Dr. Rivanne Sandler is the Associate Professor Emerita of Iranian Women’s Literature in the Department of Near and Middle Eastern Civilizations at the University of Toronto. Her publications include studies of poets Parvin E’tesami, Simin Behbahani, and Forough Farrokhzad.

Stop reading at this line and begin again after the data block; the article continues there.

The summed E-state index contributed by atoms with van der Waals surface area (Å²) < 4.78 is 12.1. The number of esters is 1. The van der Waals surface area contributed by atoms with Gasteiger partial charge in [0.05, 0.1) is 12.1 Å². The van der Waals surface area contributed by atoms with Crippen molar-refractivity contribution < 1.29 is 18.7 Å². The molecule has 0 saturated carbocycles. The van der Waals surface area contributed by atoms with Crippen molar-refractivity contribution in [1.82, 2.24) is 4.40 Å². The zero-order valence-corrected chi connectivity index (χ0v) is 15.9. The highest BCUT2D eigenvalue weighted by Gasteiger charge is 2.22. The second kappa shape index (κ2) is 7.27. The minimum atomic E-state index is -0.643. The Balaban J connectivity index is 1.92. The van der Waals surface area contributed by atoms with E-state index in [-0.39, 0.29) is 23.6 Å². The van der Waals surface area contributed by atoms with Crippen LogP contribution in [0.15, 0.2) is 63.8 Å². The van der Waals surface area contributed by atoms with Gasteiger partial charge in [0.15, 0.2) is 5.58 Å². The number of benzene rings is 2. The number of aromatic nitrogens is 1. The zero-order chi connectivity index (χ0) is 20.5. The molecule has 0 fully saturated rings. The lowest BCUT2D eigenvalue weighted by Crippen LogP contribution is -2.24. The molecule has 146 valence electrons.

The seventh episode of Parse is an excerpt from a lecture given by Rivanne Sandler, “Context and Concept: Early 20th Century Women Poets” where she discusses how 19th-century and early 20th-century Iranian intellectuals advocated for female public participation in society as an essential part of their vision for a revitalized Iranian nation. These intellectuals were aided in their plans by a growing number of initiatives in female education, public discussions of women’s place within society in women’s publications and organizations, and Reza Shah Pahlavi’s government initiatives in the 1920s and 30s aimed at bringing females out of their traditional seclusion. Early poets took this opportunity to write poems commenting on this new reality. Their poems shed light on a pivotal moment in Iranian society where females were still bound by traditional norms and yet there was an emerging concept of females as capable Iranian citizens.